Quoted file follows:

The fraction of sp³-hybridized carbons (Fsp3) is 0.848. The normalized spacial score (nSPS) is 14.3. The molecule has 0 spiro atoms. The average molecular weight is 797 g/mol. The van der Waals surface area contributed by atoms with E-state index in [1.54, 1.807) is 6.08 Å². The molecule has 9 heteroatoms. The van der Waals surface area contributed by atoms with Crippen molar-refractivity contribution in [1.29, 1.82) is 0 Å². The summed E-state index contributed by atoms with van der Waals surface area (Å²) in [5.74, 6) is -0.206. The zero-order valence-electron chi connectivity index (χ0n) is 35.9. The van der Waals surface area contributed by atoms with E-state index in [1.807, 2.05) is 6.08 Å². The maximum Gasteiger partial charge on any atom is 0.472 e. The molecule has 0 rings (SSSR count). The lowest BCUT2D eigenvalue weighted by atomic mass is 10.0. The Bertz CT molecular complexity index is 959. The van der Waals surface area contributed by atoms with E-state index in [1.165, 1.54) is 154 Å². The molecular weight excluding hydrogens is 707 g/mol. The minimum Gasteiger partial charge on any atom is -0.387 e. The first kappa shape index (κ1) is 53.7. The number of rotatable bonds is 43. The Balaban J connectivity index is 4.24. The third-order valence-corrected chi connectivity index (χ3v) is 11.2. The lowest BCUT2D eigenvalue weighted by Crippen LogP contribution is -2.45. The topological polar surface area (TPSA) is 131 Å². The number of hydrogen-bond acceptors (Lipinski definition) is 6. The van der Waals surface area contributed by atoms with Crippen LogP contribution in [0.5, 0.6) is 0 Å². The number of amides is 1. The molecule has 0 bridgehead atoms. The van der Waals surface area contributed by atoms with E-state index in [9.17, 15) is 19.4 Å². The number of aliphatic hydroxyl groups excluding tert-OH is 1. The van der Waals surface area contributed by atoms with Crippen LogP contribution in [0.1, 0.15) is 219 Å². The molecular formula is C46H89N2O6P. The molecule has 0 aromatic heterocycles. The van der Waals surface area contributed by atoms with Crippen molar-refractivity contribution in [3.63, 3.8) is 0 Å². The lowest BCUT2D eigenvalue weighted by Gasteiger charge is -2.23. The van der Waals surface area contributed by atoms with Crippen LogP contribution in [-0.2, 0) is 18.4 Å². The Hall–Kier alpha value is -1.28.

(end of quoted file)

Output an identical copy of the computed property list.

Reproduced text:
The fraction of sp³-hybridized carbons (Fsp3) is 0.848. The normalized spacial score (nSPS) is 14.3. The molecule has 0 spiro atoms. The average molecular weight is 797 g/mol. The van der Waals surface area contributed by atoms with E-state index in [1.54, 1.807) is 6.08 Å². The molecule has 9 heteroatoms. The van der Waals surface area contributed by atoms with Crippen molar-refractivity contribution in [1.29, 1.82) is 0 Å². The summed E-state index contributed by atoms with van der Waals surface area (Å²) in [5.74, 6) is -0.206. The zero-order valence-electron chi connectivity index (χ0n) is 35.9. The van der Waals surface area contributed by atoms with E-state index in [1.807, 2.05) is 6.08 Å². The maximum Gasteiger partial charge on any atom is 0.472 e. The molecule has 0 rings (SSSR count). The lowest BCUT2D eigenvalue weighted by atomic mass is 10.0. The Bertz CT molecular complexity index is 959. The van der Waals surface area contributed by atoms with E-state index in [1.165, 1.54) is 154 Å². The molecular weight excluding hydrogens is 707 g/mol. The minimum Gasteiger partial charge on any atom is -0.387 e. The first kappa shape index (κ1) is 53.7. The number of rotatable bonds is 43. The Balaban J connectivity index is 4.24. The third-order valence-corrected chi connectivity index (χ3v) is 11.2. The lowest BCUT2D eigenvalue weighted by Crippen LogP contribution is -2.45. The topological polar surface area (TPSA) is 131 Å². The number of hydrogen-bond acceptors (Lipinski definition) is 6. The van der Waals surface area contributed by atoms with Crippen LogP contribution in [0.5, 0.6) is 0 Å². The number of amides is 1. The molecule has 0 bridgehead atoms. The van der Waals surface area contributed by atoms with E-state index in [9.17, 15) is 19.4 Å². The number of aliphatic hydroxyl groups excluding tert-OH is 1. The van der Waals surface area contributed by atoms with Crippen LogP contribution in [0.1, 0.15) is 219 Å². The molecular formula is C46H89N2O6P. The molecule has 0 aromatic heterocycles. The van der Waals surface area contributed by atoms with Crippen molar-refractivity contribution in [3.63, 3.8) is 0 Å². The lowest BCUT2D eigenvalue weighted by Gasteiger charge is -2.23. The van der Waals surface area contributed by atoms with Crippen LogP contribution in [-0.2, 0) is 18.4 Å². The Hall–Kier alpha value is -1.28.